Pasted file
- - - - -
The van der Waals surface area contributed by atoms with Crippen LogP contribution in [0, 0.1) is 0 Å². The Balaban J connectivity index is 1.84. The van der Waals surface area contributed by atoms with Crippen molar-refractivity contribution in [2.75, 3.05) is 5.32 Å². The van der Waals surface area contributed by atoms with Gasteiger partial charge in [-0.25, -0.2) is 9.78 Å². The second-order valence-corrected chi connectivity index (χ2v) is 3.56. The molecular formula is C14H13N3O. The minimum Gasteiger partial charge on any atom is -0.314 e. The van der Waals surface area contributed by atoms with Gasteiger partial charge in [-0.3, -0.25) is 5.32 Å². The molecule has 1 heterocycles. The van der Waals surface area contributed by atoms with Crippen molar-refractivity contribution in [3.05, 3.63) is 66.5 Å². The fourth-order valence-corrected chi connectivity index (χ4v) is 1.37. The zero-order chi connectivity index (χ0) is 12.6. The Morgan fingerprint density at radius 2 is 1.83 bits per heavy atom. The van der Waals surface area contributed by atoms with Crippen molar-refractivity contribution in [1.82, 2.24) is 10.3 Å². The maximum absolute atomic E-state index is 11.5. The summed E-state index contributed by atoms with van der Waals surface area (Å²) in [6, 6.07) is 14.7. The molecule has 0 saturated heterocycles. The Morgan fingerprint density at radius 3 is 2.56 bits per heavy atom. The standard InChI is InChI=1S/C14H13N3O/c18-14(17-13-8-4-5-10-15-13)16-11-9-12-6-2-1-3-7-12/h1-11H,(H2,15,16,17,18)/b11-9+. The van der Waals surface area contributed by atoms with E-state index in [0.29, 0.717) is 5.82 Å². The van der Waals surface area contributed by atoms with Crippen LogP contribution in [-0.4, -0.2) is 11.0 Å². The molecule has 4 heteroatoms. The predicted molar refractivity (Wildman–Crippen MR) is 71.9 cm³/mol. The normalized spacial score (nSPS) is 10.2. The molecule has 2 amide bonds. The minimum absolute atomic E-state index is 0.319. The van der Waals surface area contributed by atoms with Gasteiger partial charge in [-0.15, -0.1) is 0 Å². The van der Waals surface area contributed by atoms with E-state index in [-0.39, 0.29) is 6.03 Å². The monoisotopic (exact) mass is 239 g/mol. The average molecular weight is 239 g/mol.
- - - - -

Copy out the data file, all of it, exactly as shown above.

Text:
The van der Waals surface area contributed by atoms with Crippen LogP contribution in [0, 0.1) is 0 Å². The Balaban J connectivity index is 1.84. The van der Waals surface area contributed by atoms with Crippen molar-refractivity contribution in [2.75, 3.05) is 5.32 Å². The van der Waals surface area contributed by atoms with Gasteiger partial charge in [-0.25, -0.2) is 9.78 Å². The second-order valence-corrected chi connectivity index (χ2v) is 3.56. The molecular formula is C14H13N3O. The minimum Gasteiger partial charge on any atom is -0.314 e. The van der Waals surface area contributed by atoms with Gasteiger partial charge in [-0.3, -0.25) is 5.32 Å². The molecule has 1 heterocycles. The van der Waals surface area contributed by atoms with Crippen molar-refractivity contribution in [3.05, 3.63) is 66.5 Å². The fourth-order valence-corrected chi connectivity index (χ4v) is 1.37. The zero-order chi connectivity index (χ0) is 12.6. The Morgan fingerprint density at radius 2 is 1.83 bits per heavy atom. The van der Waals surface area contributed by atoms with Crippen molar-refractivity contribution in [1.82, 2.24) is 10.3 Å². The maximum absolute atomic E-state index is 11.5. The summed E-state index contributed by atoms with van der Waals surface area (Å²) in [6, 6.07) is 14.7. The molecule has 0 saturated heterocycles. The Morgan fingerprint density at radius 3 is 2.56 bits per heavy atom. The standard InChI is InChI=1S/C14H13N3O/c18-14(17-13-8-4-5-10-15-13)16-11-9-12-6-2-1-3-7-12/h1-11H,(H2,15,16,17,18)/b11-9+. The van der Waals surface area contributed by atoms with E-state index in [0.29, 0.717) is 5.82 Å². The van der Waals surface area contributed by atoms with Crippen LogP contribution in [-0.4, -0.2) is 11.0 Å². The molecule has 4 heteroatoms. The predicted molar refractivity (Wildman–Crippen MR) is 71.9 cm³/mol. The normalized spacial score (nSPS) is 10.2. The molecule has 2 amide bonds. The minimum absolute atomic E-state index is 0.319. The van der Waals surface area contributed by atoms with Gasteiger partial charge in [-0.15, -0.1) is 0 Å². The van der Waals surface area contributed by atoms with E-state index in [-0.39, 0.29) is 6.03 Å². The monoisotopic (exact) mass is 239 g/mol. The average molecular weight is 239 g/mol.